There is a connection to be made between the King of glory in Psalm 24 and the Shekinah glory in Exodus 33. When God gave Moses instructions for building the Ark of the Covenant, He said, “I will appear in the cloud over the atonement cover [mercy seat]” (Leviticus 16:2). The mercy seat was to be seen as God’s glorious “throne” on earth (see 2 Samuel 6:2; Psalm 80:1; 99:1). And it was from the mercy seat that God spoke to Moses: “There, above the cover between the two cherubim that are over the ark of the covenant law, I will meet with you and give you all my commands for the Israelites” (Exodus 25:22).
Psalm 24 pictures the coming of the King of glory in a time of celebration. Given the Hebrew association of the cloud of glory with the Ark of the Covenant, it is quite possible that Psalm 24 was written to commemorate the entrance of the Ark into Jerusalem during David’s time (2 Samuel 6:12–17) or into the temple during Solomon’s time (2 Chronicles 5:7). The King of glory came through the gates of Jerusalem and through the doors of the temple with a great procession as the Ark of the Covenant was brought to its permanent home on Mt. Zion.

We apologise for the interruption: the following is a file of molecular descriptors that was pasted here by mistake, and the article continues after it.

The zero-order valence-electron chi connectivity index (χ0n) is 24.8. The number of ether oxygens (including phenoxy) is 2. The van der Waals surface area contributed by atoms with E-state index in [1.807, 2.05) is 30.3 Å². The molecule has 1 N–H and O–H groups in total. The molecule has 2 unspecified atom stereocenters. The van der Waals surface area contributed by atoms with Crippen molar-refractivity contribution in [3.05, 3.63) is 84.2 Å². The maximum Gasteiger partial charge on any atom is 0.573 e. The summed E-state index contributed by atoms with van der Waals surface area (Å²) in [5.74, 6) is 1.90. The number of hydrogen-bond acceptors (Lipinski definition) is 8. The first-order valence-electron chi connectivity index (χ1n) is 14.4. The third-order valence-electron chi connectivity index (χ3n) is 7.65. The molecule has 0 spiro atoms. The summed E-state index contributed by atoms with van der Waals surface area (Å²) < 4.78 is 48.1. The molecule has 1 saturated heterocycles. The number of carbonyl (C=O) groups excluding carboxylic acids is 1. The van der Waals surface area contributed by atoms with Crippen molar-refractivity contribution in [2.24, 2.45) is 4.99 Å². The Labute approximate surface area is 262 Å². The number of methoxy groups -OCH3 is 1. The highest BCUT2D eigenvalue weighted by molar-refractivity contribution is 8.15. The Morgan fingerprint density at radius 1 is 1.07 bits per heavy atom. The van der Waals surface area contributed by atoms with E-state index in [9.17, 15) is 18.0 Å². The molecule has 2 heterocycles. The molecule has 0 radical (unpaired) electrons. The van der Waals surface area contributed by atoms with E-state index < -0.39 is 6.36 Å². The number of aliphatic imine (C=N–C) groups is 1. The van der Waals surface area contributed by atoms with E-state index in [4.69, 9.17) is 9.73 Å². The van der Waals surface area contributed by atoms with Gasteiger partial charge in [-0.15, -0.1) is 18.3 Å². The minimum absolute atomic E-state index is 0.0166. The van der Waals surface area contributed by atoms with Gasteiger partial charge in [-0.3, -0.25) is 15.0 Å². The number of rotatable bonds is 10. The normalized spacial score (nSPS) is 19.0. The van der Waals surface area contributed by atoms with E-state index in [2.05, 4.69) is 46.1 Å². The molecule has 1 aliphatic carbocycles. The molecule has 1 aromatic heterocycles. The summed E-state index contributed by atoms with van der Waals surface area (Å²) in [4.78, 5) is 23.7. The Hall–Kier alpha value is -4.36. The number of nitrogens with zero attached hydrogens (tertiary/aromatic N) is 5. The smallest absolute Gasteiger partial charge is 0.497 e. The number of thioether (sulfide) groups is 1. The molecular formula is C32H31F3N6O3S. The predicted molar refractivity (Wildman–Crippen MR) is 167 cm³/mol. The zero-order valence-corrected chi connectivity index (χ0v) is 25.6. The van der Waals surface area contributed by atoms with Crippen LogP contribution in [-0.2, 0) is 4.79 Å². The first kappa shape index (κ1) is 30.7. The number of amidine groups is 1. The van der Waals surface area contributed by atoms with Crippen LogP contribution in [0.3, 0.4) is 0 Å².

Jesus is called “the Lord of glory” in 1 Corinthians 2:8. His entrance into Jerusalem amid the shouts of a jubilant crowd (Matthew 21) could be seen as another fulfillment of Psalm 24. Jesus is the One with “clean hands and a pure heart” who can “ascend the mountain of the Lord” (Psalm 24:3–4). Jesus “will receive blessing from the Lord” (verse 5). Jesus is the “King of glory, the Lord strong and mighty, the Lord mighty in battle” (verse 8).
In the Gospel of John, Jesus makes seven statements beginning with the words I am. Each of these “I am” proclamations furthers our understanding of Jesus’ ministry in the world. They also link Jesus to the Old Testament revelation of God.